Walk around any of the numerous stone trade shows and you will see at least a dozen companies selling CNC machines. It seems everyone nowadays are getting one. I have seen many fabricators have great success with these machines and I have seen others fail miserably. What can a CNC do for you and more importantly what can't it do? Purchasing a CNC is a major step, not to mention a major investment. This article will explore the pros and cons of CNCs and, more importantly, help you to decide if you are ready to move up to a CNC.
What Is CNC
CNC stands for Computer Numeric Control. In other words the movement of the machine is controlled by a computer, which reads a computer program. The written language the computer uses is called a G code. Writing G code requires intensive training and computer knowledge. Fortunately, most of today's CNC machines have the G code prewritten in the software and knowledge of G code is not necessary. In simple terms a CNC is a robot that is controlled by a computer.
Most people in the stone industry relate CNC with a CNC router; however, CNC technology can also control bridge saws, waterjets and laser etching machines to name a few. For the purposes of this article, I will focus only on CNC routers.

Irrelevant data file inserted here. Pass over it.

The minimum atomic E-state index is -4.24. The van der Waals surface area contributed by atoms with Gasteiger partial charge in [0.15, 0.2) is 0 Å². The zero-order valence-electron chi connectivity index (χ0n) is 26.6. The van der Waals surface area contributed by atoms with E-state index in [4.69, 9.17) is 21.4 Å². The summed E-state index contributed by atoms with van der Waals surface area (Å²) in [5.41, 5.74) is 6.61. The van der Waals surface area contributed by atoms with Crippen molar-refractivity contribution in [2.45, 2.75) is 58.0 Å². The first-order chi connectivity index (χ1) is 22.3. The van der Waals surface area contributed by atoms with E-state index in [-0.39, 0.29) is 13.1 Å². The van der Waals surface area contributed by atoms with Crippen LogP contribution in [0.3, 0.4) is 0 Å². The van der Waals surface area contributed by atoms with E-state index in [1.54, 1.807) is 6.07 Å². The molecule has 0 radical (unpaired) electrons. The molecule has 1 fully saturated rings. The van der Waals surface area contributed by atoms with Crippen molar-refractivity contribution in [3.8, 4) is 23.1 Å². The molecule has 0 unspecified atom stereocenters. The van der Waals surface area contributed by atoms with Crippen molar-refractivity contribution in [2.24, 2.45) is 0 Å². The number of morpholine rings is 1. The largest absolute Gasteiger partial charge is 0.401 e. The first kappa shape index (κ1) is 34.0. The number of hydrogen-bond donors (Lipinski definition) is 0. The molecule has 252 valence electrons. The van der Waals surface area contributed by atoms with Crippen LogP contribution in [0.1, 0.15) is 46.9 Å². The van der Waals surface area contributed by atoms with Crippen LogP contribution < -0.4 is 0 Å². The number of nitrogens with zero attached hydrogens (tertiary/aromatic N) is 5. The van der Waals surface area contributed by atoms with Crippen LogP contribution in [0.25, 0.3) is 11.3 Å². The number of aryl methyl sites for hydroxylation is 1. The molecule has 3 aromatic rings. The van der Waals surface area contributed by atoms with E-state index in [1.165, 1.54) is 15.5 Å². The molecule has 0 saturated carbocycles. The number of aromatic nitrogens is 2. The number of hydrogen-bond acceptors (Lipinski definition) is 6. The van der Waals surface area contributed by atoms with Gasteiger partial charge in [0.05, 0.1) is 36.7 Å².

What Can A CNC Do For Your Business?
When properly programmed a CNC can produce a finished piece in less time than manual labor. The quality of the finished product is consistent and in many cases better than manual labor.
The finished piece will match the template exactly. A CNC does not need a day off to go to the dentist or to go to court or take the kids to the zoo. It also doesn't complain or need three or four cigarettes or coffee breaks during the day. For that matter it doesn't even need lunch.
Many CNCs will also calculate the total time to fabricate a certain job. This can be difficult to do with a manual operation.
A CNC can also save time on slab layout and templating if you incorporate one of the many electronic templating systems.
With all this said, keep in mind that a CNC is a machine and will at times break down and need repair and maintenance. Human error is not totally eliminated because a programmer must enter the information into the machine. However, there are many checks and simulations that can be performed so that errors are less frequent.
Can I Afford A CNC?
This is a question that many fabricators don't look at closely enough. Before you can answer this question, you must first ask yourself if you have enough work to fully utilize a CNC. If you are only doing one kitchen a day, a CNC may not be for you. As a matter of fact, if you are only doing one or two kitchens a day, a CNC may cost you more.